Alarmists will attribute every weather event to climate change. Deniers will dismiss climate change as just weather variability. Apathetics will dismiss the whole discussion as irrelevant. Is it? What’s in a name? Identity, understanding, specificity,
There has been a running battle between meteorologists and climatologists as to the interpretation of the day-to-day events that we know as weather. Neither side has been all that helpful. Meteorologists seem to argue that the two are different, and ignore that daily weather, cumulatively, is climate on the installment plan.
Climatologists think in long-range terms transcending the boundaries of individuals’ personal timelines, and threshold of caring. Thus the possibilities that trouble climatologists are generally dismissed by most of the population which doesn’t view events in the same parameters. Further, while climatologists generally paint scenarios in decades or centuries, the time frame in which cumulative daily weather events will trend to undeniable consequence, they are generally shy about making definitive statements regarding what recent events add up to. Has recent tornado activity increased in severity? Dunno. Will a warming planet spawn more tornadoes or hurricanes with greater force? Dunno. When will sea level rise reach critical levels of impact in various areas? Dunno.
I can respect the admission of what we don’t know, and I prefer it to brash projections based on what we think we know. But, from a managerial point of view, it makes very difficult the task of positioning one’s self for a future that could be radically different in unpleasant ways…or not.
The recent National Climate Assessment repeats the urgency of preparing for climate change. I accept it as a working premise, in spite of all we do not know, because of what we do know. I have paid attention to weather during the past ten years. No, I don’t play a weather personality on TV. I’m just like you and Bob Dylan. I don’t need to be a weatherman to know which way the wind is blowing.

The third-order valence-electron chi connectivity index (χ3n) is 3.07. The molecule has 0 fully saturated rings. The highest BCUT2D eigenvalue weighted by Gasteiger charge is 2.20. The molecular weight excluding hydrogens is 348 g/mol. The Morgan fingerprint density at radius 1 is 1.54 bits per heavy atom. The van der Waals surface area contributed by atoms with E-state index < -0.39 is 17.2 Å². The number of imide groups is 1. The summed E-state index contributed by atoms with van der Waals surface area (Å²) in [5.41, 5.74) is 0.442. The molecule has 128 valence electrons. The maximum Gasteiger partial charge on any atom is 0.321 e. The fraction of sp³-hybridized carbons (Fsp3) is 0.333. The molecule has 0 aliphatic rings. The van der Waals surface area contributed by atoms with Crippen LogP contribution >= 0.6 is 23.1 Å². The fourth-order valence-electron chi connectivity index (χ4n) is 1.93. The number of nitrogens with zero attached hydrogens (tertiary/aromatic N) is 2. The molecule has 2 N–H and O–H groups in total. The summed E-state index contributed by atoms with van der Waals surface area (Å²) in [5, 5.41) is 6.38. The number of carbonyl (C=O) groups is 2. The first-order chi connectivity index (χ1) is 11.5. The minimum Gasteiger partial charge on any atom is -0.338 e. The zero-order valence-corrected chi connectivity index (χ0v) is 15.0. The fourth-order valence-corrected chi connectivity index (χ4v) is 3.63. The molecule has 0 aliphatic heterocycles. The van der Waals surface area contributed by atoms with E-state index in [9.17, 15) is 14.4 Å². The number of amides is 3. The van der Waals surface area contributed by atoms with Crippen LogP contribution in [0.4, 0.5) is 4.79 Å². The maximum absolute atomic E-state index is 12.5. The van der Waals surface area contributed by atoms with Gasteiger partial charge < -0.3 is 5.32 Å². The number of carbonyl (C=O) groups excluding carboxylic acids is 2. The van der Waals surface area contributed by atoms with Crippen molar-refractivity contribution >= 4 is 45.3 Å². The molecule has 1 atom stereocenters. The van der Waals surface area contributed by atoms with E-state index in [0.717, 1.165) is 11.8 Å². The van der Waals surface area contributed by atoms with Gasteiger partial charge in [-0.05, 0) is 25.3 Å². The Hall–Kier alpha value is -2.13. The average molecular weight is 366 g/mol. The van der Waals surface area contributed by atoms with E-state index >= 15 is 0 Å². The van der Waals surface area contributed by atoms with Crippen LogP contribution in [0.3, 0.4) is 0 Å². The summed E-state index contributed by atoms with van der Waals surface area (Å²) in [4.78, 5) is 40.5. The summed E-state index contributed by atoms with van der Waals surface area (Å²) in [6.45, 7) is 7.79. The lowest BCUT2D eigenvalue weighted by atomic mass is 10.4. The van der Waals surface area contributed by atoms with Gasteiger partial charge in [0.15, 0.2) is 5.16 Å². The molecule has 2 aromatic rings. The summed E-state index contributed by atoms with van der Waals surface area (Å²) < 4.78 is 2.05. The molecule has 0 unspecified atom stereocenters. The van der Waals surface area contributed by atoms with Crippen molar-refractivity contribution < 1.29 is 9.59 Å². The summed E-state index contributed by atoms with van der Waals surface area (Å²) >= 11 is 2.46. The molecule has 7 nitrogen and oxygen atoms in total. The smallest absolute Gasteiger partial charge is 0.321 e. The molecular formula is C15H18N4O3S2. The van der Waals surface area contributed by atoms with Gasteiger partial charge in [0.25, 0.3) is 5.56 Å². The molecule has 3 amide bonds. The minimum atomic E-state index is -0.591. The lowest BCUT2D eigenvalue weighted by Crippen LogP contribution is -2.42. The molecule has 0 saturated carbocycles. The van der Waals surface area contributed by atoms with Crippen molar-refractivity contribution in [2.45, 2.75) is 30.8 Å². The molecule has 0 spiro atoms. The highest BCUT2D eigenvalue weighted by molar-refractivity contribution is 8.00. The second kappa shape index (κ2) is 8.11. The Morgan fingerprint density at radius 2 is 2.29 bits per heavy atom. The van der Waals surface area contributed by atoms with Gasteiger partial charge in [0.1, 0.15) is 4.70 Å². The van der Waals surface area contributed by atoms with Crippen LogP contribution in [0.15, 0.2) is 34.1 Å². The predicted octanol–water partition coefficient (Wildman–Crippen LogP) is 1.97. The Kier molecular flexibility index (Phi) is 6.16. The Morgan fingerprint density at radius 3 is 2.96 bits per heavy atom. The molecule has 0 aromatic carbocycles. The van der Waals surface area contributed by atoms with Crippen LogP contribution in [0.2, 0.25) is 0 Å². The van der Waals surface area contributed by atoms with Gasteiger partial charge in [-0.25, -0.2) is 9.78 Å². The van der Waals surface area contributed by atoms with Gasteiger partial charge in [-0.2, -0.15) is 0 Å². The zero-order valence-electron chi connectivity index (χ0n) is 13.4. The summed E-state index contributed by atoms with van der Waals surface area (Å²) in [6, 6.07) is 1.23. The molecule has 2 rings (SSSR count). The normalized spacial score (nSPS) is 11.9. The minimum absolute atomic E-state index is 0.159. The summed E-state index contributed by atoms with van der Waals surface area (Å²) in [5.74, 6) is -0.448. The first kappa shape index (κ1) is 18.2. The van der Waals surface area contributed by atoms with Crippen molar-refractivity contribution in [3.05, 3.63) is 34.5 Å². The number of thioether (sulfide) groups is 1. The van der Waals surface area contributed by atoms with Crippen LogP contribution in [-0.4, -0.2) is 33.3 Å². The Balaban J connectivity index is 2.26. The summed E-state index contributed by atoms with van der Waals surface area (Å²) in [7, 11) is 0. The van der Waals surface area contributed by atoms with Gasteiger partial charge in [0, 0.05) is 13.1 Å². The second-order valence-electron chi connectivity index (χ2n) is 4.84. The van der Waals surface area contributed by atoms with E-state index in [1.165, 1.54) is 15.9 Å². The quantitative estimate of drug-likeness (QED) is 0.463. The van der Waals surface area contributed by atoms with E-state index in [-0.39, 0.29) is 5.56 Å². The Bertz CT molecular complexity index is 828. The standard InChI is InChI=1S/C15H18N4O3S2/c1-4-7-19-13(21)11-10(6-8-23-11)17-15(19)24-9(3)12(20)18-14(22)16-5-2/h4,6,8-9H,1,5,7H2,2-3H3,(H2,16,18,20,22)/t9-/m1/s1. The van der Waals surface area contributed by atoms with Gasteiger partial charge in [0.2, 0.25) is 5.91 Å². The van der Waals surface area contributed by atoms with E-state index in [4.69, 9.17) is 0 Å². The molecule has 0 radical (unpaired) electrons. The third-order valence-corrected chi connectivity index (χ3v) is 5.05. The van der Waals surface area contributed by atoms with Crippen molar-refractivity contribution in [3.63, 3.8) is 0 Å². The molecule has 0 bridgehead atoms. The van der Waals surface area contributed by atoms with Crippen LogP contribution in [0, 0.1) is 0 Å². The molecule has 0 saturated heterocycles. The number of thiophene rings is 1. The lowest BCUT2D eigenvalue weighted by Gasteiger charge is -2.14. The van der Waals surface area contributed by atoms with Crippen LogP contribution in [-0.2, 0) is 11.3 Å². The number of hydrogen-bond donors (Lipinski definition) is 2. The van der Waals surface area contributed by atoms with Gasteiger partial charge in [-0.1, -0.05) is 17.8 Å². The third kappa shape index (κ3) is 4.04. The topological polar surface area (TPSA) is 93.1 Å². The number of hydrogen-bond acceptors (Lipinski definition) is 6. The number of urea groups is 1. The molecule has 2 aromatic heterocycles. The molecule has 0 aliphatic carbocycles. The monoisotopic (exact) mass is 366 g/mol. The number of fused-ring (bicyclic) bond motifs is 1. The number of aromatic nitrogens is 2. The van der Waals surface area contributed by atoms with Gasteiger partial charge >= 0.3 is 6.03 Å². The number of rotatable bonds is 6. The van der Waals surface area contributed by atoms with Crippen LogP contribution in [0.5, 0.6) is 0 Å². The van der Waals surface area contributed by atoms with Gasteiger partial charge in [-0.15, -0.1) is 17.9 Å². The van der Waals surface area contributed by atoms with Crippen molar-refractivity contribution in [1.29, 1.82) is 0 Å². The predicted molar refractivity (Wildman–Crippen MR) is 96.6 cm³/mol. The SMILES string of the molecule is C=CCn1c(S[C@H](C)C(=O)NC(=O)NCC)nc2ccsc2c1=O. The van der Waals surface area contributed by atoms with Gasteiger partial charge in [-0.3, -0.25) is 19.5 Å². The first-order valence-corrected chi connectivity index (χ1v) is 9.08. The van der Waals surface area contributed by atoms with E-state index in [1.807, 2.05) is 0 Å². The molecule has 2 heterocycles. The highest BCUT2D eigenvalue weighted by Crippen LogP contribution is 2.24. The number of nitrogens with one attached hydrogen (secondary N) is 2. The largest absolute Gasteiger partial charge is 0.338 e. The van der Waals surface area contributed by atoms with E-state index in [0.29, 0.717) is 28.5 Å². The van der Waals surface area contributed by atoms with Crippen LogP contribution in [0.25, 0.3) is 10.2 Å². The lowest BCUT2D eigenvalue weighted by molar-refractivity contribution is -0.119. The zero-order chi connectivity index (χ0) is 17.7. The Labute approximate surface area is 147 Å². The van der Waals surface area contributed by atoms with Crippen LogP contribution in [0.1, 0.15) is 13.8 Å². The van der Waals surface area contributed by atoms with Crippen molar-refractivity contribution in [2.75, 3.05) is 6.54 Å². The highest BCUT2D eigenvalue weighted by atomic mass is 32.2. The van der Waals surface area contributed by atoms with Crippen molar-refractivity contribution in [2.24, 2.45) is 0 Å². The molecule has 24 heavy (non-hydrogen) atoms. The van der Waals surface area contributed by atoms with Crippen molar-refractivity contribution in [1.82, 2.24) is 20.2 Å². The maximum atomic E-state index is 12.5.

I perceive that weather events of all kinds in aggregate have increased in frequency and severity and impact over the past ten years. Since 2010, even weather personalities and many bona-fide meteorologists have come to speak routinely about ‘extreme weather’ with each such event. How long until they acknowledge that which they now call extreme as ‘the new normal’?
In corporate circles where the words ‘climate change’ dare not be acknowledged, because one knows not which wing-nut among customers, clients or other stakeholders might be enraged, the term ‘sustainability’ has served as a proxy for discussing adaptive strategies for the unspeakable.
Hunters and farmers and gardeners, and business people who will vehemently dismiss climate change in one breath will acknowledge in the next breath that the norms of the environment on which their avocations and occupations and ventures depend are undergoing undeniable change; not merely variability.
Firefighters who once spoke of ‘wildfire seasons’ now acknowledge that wildfires no longer have ‘a season’.
Despite warnings of approaching drought, the West is belatedly coming to grips with a future that is not likely to improve in the near term, and for which adaptation will be wrenching, with collateral impacts for the rest of us.